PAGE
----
Oyster Omelet (蚵仔煎)

This is my husband’s favorite dish.

The first time I ate oyster, I could not understand, why would a person enjoy eating a soft, mushy, and sea smelling thing? Why would someone consider oyster as priced food? Certainly, eating oysters is an acquired taste.

I was reading about oyster on wikipedia and found out this interesting fact. There is no way of determining male oysters from females by examining their shells. While oysters have separate sexes, they may change sex one or more times during their life span.

Fresh oysters must be alive just before consumption. A simple rule: oysters must be tightly closed; oysters that are already open are dead and must be discarded. To confirm if an open oyster is dead, tap the shell. A live oyster will close and is safe to eat. Dead oysters can also be closed, but will make a distinct noise when tapped.

Enough introduction on oysters. Let me talk about Oyster Omelet, Oh-Ah-Chian 蚵仔煎. In Fujian or Hokkein language, Oh-Ah means oyster. Since this dish originated in Fujian, China, it is also popular in places with Fujian’s influences such as in Malaysia, Singapore, and Taiwan (where it is often sold in night markets).

In the US, Oyster Omelet can be found in very authentic Taiwanese restaurants. This dish has 4 major ingredients, oyster, powdered sweet potato starch, eggs and greens, topped with a little sweet chili sauce.

When my husband walked through the door tonight, he was immediately filled with excitement because he smelled something familiar. Throughout the dinner, he kept telling me how delicious it was. In the end, with a sigh, he said, I shouldn’t eat this last piece of oyster. I admit that this dish is full of cholesterol from the eggs as well as from the oyster, so I told him that I am not going to make this dish anymore, at least for a long time. He immediately gobbled up the last bite!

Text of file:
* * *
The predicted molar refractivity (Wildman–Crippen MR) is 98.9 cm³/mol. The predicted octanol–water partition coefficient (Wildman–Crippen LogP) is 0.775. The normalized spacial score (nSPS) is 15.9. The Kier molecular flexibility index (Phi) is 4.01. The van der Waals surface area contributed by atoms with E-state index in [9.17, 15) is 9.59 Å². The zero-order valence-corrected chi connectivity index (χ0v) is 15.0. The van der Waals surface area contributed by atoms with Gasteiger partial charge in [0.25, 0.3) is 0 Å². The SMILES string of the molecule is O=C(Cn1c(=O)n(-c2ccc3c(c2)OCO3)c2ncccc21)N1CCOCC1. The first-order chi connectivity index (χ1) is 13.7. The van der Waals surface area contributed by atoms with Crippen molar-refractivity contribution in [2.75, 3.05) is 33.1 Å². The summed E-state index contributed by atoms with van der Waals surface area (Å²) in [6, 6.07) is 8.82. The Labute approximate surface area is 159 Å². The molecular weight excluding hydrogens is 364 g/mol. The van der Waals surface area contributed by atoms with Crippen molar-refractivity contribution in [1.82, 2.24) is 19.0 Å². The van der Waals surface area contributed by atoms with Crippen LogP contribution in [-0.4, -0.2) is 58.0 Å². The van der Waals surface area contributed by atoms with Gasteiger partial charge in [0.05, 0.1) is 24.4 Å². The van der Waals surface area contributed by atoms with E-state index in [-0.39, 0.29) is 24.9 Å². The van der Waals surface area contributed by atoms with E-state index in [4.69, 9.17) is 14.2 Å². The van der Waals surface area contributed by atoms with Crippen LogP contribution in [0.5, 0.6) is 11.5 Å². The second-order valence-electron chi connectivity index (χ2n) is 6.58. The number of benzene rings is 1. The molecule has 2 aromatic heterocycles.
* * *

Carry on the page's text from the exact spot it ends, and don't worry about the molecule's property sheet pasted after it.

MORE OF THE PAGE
The following recipe is adapted from Passionate Eater.

10 oz jar of refrigerated shucked oysters, drained
1/4 cup powdered sweet potato starch
1/2 cup water
2 tbsp sweet chili sauce as shown in the photo grid (or substitute 1 tbsp of sriracha mixed with 1 tbsp of ketchup)
3 large eggs, scrambled
1 tbsp of vegetable oil (divided)
1 cup of cooked garland chrysanthemum greens (Dang Oh), stir-fried with 2 cloves of chopped garlic (can substitute mustard greens or spinach for the chrysanthemum greens)


Combine the sweet potato starch, water, and oysters until thoroughly blended.

Swirl the scrambled egg mixture into the heated pan. Since I use a nonstick pan, I did not add any oil to the pan. Being careful not to break the egg omelet, heat it until it begins to set.

Pour the starch batter with oyster on top of the omelet. Cover with a lid, allow it to cook until it begins to turn translucent. Add the cooked greens. Flip the sweet potato starch pancake and cook until it becomes translucent throughout. The pancake should have a gluey texture, almost like mochi. Now, take the cooked pancake off the heat.

Spread the hot sauce on the surface of the scrambled omelet, and enjoy!



Filed under Asian Snacks, Malaysian Food, Taiwanese Food

24 responses to “Oyster Omelet (蚵仔煎)

  1. Wah, I love this dish. They don’t have it in my town and the two shops I went to in Penang were closed.

    Those oysters look kind of huge. I recently heard from someone the oh chien in Malaysia is not really oysters but another kind of shellfish.

  2. Was writing about oyster omelet in one of my upcoming posts today, and what a coincidence to find oyster omelet here. Will post soon!
    In S’pore, we call it Orh-Chien or Orh-Luah (depending on Hokkien or Teochew) , I think?

  3. wmw

    Not a fan….I normally just take the omelette bits! 🙂 But your oyster omelette looks different from the usual ones I have eaten.

  4. Jonzz,
    You and my husband have same taste buds. The oysters are from Uwajimaya (local Japanese store).

    Dear Tigerfish,
    Good cooks think alike. I will check out your Orh-Chien or Orh-Luah.

    Dear WMW,
    Indeed, oyster is an acquired taste. For this dish, I started with omelet bits in the beginning, later progressed to oyster. Now, I can even eat raw oyster. My oyster omelet looks a little different from what you are used to. The reason is I did not integrate the omelet and the oyster. My kids do not like oysters.

  5. V

    Your oyster dish looks good with the added greens.

  6. Nice closeup of the dish!
    I’m a picky eater – I’m not big on oysters at all! My father-in-law who’s French, absolutely loves them. He even eats them fresh off the rocks (there are loads where he lives)!

  7. This is called “oh chien” in Hokkien right? The oyster we use here are smaller oysters. I have never tasted big oyster omelet before.

  8. alice

    The oysters are bigger compared to the ones back home. Over here I used to eat those big fresh ones raw with “ponzu” but since the gastroenteritis scare last year, I avoid it now. I like deep fried oyster (coated with breadcrumbs).